For the past three decades, I have been growing as my interests in literature and writing have come together with digital technologies. Many artifacts of that journey are woven into this site. You can read more using the tabs below.
I received a Bachelor’s degree in English from the University of New Mexico, working closely with Professor Michael Fisher and studying literary criticism and Romantic poetry. I moved on to the University of Texas at Austin where I began my graduate career with the intent of studying twentieth-century American poetry.
My path was soon altered, however, when I met John Slatin at UT’s Computer Writing and Research Lab (CWRL). Under John’s mentorship, I learned the fine art of tweaking teaching by applying technical patches. My early years in the CWRL focused on using HyperCard and StorySpace in first year writing classes and on the network spaces of MUDs and IRCs.
Early projects included the creation of Written Argumentation, a program designed to help students learn the Toulmin method of argumentation. I also developed Media Note, a stand-alone HyperCard node-linking program that allowed students to create new pages, embed multimedia elements, and then create hyperlinks between pages. I used this program in several classes and translated some of the thinking that resulted into a reflection composed for a space that was newly emerging: The World Wide Web.
My Web development began in earnest in 1994. A First Year Writing Course conducted on the Web was my first foray into teaching heavily filtered through Internet spaces. These years were also marked by extensive development of scripts used to extend the functionality of the Web. Working collaboratively in the CWRL, I developed scripts and numerous teaching and publication sites built around making the Web writable using forum, link-exchange, and annotation scripts.
This work culminated with the development of the WORP (Women of the Romantic Period) hypertext. WORP used annotatable Web pages as the basis for developing a pedagogy centered on textual recovery. Working in the Harry Ransom Crowe manuscript library, students would identify and digitize non-canonical works (mostly written by women), integrate those works into the WORP platform, and then use the annotation functionality to perform editorial work on the texts. The design, informing pedagogy, and implications of the project formed the basis of my dissertation as well as a Web text reporting on the project.
In 1997, I moved to the University of North Carolina and began working again with a wonderful mentor, Erika Lindemann. I complemented my focus on instructional technology with a deeper sense of the currents flowing through writing programs and of the conversations taking place in the fields of rhetoric and composition. To this end, I built a set of Web tools (The Courseware and Instructional Technology Exchange) to be deployed by instructors teaching composition courses, including the paper review platform. The platform used annotation technologies and Web access to facilitate the sharing and social markup of student drafts. The platform won a McGraw Hill Technology Product Design competition and precipitated a good deal of thinking about how online spaces influence writing instruction.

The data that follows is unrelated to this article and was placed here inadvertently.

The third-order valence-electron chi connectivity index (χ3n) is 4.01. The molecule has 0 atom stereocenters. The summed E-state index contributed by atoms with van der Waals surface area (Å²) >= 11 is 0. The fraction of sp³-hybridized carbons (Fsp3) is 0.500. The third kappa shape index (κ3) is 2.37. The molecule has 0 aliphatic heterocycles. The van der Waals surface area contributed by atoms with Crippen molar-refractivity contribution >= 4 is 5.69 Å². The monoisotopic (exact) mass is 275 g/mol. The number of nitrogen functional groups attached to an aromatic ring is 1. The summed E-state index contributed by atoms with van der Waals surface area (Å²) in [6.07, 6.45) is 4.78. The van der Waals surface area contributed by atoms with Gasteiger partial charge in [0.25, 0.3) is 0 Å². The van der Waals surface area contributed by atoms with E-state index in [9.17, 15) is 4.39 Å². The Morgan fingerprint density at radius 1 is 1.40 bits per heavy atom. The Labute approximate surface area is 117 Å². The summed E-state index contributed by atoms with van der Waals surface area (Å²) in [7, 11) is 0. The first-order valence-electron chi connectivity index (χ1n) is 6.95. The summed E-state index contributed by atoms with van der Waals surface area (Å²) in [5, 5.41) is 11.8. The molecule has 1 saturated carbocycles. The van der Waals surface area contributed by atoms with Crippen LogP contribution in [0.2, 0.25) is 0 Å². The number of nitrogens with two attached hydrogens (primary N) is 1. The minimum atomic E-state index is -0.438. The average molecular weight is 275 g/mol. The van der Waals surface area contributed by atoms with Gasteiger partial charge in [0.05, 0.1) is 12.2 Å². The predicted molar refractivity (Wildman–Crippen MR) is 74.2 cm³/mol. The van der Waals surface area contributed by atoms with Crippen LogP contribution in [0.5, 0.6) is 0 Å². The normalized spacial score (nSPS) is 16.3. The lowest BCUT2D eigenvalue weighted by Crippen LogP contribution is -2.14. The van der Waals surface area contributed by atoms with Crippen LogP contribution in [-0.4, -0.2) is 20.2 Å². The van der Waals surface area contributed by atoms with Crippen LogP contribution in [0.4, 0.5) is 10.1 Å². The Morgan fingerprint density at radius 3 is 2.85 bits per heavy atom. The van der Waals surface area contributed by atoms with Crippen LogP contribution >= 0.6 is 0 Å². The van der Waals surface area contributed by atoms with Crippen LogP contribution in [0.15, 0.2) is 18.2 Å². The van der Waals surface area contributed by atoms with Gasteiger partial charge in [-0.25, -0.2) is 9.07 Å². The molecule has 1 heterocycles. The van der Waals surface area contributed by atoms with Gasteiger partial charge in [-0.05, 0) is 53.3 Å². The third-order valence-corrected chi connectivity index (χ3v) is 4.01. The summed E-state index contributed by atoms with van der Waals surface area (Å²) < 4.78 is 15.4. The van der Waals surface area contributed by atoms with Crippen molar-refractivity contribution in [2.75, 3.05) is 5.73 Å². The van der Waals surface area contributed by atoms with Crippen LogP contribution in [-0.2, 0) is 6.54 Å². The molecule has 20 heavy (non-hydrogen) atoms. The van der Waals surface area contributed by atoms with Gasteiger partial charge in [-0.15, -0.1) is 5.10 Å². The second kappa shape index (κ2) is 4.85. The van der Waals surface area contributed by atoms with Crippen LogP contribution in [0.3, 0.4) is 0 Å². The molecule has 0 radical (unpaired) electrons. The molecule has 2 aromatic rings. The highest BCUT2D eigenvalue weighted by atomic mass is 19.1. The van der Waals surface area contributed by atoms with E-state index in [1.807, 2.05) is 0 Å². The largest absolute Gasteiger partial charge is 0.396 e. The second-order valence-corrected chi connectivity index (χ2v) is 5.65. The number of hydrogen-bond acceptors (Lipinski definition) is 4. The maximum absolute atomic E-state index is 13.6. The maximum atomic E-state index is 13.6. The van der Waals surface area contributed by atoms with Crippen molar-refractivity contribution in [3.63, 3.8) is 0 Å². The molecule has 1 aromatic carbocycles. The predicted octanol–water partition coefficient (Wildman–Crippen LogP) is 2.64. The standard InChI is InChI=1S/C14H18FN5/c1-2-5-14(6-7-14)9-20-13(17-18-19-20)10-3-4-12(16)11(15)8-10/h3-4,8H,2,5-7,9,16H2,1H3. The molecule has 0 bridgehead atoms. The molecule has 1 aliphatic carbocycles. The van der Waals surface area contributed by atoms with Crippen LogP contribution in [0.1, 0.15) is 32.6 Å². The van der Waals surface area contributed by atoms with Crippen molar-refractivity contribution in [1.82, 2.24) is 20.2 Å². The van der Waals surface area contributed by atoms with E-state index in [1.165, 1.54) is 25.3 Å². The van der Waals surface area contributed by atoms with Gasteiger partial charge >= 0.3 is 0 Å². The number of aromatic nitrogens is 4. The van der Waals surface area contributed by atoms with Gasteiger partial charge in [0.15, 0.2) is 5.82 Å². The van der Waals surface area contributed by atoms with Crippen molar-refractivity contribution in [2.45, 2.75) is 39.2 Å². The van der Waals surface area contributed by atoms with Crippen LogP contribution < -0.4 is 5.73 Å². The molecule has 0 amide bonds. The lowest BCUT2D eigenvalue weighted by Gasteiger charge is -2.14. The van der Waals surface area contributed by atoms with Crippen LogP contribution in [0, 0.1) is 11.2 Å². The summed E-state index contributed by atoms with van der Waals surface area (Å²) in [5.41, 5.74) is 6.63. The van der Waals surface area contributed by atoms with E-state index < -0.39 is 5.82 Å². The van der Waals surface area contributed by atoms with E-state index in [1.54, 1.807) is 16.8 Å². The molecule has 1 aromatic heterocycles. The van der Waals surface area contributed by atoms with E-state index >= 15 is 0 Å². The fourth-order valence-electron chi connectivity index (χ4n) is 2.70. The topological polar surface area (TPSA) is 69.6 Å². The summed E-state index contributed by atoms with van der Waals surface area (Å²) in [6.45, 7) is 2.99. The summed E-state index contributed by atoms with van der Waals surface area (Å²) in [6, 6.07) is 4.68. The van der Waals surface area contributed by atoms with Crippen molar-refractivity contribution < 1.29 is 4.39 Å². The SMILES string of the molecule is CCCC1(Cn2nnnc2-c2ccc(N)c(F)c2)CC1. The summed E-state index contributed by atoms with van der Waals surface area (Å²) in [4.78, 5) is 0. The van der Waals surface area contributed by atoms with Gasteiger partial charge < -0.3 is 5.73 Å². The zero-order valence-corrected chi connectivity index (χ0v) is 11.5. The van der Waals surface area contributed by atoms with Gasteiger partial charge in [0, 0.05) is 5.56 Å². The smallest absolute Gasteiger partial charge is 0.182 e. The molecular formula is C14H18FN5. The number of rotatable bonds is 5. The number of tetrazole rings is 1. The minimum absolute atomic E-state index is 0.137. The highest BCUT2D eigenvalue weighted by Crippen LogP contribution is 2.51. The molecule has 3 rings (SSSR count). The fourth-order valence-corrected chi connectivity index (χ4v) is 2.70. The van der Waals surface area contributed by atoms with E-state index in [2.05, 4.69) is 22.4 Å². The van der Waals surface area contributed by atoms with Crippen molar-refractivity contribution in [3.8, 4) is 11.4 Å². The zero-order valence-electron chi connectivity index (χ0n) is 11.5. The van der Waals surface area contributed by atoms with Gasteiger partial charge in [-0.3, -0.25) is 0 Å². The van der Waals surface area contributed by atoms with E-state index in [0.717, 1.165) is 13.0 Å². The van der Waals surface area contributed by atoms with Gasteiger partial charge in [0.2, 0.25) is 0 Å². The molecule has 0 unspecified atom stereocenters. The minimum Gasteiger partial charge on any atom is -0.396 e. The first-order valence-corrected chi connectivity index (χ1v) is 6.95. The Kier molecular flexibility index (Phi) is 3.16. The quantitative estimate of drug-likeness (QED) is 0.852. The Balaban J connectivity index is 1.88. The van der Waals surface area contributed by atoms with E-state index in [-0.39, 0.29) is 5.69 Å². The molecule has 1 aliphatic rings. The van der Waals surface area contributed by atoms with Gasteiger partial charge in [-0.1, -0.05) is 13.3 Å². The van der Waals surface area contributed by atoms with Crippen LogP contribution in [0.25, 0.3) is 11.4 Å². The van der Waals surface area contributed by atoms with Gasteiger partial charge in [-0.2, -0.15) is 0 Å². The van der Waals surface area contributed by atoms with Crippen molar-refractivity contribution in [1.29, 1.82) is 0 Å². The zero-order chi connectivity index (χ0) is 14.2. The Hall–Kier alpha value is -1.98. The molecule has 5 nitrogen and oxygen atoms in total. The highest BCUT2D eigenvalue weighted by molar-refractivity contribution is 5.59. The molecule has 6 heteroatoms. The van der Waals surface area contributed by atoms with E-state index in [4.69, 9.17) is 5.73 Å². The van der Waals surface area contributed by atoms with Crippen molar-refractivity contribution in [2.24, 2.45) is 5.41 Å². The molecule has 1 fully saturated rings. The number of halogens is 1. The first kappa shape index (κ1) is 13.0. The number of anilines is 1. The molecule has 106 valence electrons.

Upon arriving at UNC, I also established the Studio for Instructional Technology and English Studies (SITES). SITES provides instructors in the Department of English and Comparative Literature with opportunities and support as they integrate technologies into their teaching. Early SITES efforts centered around responding the UNC’s decision to become a required-laptop campus. I focused on issues of classroom design and the transformations afforded by the then-emerging technologies of mobile computing and wireless Internet.
Building upon the ubiquity of laptop access and standard software loads at UNC, I turned my focus to prosumer paradigms for new media composition. Operating from the premise that standard issue laptops and bundled programs could be used to create visual, audio, and video projects with acceptable production qualities, I looked closely at ways that access to these modes of composing created opportunities for developing new literacies.
Using freely available technologies, students could compose images and engage concerns of visual rhetoric. They could learn the moves involved in creating timeline-based compositions. They could develop skills in working with interview materials and writing narratives to be delivered with the spoken voice. These new media literacies provided the added benefit of sheding new light on familiar modes of composing as students considered print analogues to multimedia structures and processes like layers, zoom tools, cropping, and fading. In 2003 I published Prosumer Approaches to New Media Composition, a multimedia examination of this pedagogical response to ubiquitous computing.
My current projects move in two directions. I'm heavily invested in digital humanities initiatives at UNC-Chapel Hill. Directing the Digital Innovation Lab allows me to experiment with programs aimed at transforming education with the help of digital disruptions. Much of this work also involves pushing for responsible approaches to data studies. I'm particularly focused on the ways that humanists can provide correctives that emphasize the human and social impacts of data science.
And I continue to explore the boundaries of digital composing. Much of my latest work centers on craft aesthetics and alternative modes of scholarship. My online videos demonstrate a good deal of this composing. My forthcoming e-book, Video Scholarship and Screen Composing deploys screen performances and captures to theorize and explore modes of digital composing.